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It was in 1998 that I was asked to provide players for the New English Concert Orchestra little realising it was the beginning of a happy and rewarding twenty year’s association, managing the orchestra. The orchestra provides the musical programme for the iconic Battle Proms in the grounds of stately homes as well as accompanying choral societies and giving concerts in its own right in prestigious venues.

As ‘Fixer’ or Orchestra Manager, I am required to make sure we have the requisite number of players in each section for the differing venues. I am a trained violinist and for forty years was a principal first violin member with the City of Birmingham Symphony Orchestra, and together with Stuart Essenhigh Assistant Orchestra Manger, a freelance international trumpet player with a wealth of experience, we engage the right player for the demands of a particular concert programme. It is basically, knowing the strengths of individual players – in other words “horses for courses”.

Essentially we use freelance players, however, we have, year on year, a very loyal and committed nucleus of regular players who contribute to the raisin d'être of the orchestra.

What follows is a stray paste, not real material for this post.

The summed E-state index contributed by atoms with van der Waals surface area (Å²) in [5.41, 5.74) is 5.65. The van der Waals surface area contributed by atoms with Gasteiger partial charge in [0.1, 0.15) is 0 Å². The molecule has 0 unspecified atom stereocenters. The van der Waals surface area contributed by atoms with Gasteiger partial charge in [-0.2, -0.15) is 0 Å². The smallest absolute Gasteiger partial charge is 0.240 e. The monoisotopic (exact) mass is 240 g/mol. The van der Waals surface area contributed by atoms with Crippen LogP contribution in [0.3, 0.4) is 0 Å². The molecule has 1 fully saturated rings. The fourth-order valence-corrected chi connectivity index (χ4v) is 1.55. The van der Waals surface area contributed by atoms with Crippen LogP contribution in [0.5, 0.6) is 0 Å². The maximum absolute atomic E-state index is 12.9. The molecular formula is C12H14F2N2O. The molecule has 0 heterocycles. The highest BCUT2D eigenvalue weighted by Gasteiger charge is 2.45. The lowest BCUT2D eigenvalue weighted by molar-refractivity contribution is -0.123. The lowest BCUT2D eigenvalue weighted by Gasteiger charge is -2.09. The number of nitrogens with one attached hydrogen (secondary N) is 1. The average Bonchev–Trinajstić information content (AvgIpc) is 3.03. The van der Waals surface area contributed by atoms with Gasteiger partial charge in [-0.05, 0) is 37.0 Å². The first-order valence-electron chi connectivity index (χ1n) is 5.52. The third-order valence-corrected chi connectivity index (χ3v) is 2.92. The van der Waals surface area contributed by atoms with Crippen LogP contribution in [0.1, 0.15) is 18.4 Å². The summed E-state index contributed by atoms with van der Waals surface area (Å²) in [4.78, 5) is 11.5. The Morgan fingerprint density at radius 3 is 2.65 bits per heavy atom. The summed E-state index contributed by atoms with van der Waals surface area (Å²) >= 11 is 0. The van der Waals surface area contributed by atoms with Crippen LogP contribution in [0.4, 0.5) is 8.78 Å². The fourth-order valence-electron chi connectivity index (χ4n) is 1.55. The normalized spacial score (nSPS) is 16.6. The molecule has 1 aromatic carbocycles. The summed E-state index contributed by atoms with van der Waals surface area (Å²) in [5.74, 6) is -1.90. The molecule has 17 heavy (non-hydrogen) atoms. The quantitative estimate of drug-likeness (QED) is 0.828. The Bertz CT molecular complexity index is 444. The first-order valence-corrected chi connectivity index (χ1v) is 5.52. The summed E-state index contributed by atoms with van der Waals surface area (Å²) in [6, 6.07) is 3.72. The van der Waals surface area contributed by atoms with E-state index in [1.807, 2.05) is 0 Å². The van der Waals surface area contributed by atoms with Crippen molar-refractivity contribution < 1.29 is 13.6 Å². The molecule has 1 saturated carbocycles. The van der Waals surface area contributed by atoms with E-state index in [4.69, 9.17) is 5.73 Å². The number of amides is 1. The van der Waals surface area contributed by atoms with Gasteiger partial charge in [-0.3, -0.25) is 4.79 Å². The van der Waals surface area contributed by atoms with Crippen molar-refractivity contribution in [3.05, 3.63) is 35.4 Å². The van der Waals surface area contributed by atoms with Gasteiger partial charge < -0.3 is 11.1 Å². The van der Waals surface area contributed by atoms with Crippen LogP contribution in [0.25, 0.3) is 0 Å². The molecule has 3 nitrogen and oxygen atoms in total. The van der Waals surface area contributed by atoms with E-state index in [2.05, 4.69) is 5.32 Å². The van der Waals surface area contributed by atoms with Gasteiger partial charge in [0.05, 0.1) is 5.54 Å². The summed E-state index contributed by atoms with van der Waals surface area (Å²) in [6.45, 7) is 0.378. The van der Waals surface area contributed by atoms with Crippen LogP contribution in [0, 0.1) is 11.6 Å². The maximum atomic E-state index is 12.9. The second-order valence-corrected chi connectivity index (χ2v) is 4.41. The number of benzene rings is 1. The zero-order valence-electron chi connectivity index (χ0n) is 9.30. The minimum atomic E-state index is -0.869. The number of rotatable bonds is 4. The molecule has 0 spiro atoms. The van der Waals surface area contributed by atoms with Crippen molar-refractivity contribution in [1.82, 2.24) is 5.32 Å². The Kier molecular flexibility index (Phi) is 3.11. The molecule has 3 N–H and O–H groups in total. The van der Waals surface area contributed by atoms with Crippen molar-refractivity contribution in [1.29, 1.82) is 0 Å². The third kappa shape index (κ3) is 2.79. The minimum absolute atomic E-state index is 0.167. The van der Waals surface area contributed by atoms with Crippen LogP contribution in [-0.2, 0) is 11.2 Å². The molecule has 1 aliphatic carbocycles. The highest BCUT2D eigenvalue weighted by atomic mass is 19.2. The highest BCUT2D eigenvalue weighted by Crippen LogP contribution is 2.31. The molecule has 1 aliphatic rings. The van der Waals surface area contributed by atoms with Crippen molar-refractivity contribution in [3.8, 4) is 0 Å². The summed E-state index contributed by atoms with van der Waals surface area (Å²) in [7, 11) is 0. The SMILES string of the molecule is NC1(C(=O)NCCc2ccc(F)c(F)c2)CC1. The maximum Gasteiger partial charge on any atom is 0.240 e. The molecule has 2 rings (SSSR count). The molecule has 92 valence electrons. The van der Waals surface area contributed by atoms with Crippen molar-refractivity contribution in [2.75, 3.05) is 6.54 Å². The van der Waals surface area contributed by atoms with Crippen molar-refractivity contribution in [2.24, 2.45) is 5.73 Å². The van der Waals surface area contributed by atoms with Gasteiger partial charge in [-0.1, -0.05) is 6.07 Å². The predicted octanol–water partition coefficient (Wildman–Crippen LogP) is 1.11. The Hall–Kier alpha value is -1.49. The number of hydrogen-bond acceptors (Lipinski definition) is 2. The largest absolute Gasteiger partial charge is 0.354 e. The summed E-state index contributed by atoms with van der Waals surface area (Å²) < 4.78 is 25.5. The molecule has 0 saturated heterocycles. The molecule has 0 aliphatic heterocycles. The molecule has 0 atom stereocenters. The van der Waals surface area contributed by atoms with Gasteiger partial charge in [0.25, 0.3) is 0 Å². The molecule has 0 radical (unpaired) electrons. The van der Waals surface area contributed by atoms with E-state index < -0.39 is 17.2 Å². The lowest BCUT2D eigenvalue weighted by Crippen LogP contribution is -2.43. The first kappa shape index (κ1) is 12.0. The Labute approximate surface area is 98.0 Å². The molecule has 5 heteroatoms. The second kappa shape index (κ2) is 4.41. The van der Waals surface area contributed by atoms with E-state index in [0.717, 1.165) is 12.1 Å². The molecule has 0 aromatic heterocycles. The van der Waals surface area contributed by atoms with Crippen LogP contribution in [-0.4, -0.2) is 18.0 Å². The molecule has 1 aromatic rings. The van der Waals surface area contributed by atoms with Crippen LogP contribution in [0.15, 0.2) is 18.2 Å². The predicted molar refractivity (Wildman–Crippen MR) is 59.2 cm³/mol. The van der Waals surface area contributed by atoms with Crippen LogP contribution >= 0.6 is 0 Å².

One of the strengths of our orchestra lies in its constitution which is a carefully balanced complement of very experienced, mature players supported by young, vital, talented players learning the repertoire. Our mature players are much in demand by all the major UK orchestras and small ensembles.

Because of the unique nature of the Battle Proms (achieving the 100th performance at Highclere Castle 4 August 2018), the NECO is the only orchestra in the history of music to perform the Battle Symphony by Beethoven adhering to his requirements of a full complement of 193 live cannons. The synchronising of the cannons with the music has been achieved with accuracy using state of the art electronic wizardry and many kilometres of cable. The operation of firing the cannons is entrusted to one of our percussion players, who has become highly skilled, considering that the cannons can be several hundred metres away from the stage, the epicentre of the operation. Distance and the time lag in actual electronic firing of the cannons, make the operation for the player stressful, requiring finely tuned anticipatory skills. Further factors in this mix are the fluctuations in temperature, wind and the position of trees, all of which can affect the conditions and have a significant bearing on time lag.

The New English Concert Orchestra has a most important role in providing an opportunity for young, aspiring instrumental soloists, usually in their final year at college, to play with a professional orchestra especially in front of a real fee -paying audience – a most valuable experience. Although the orchestra’s primary function is with larger numbers used for the Battle Proms, currently fifty two players, nevertheless accompanying choirs, and smaller wind or string groups remain well within its compass, offering a flexible group for any engager of the orchestra’s services.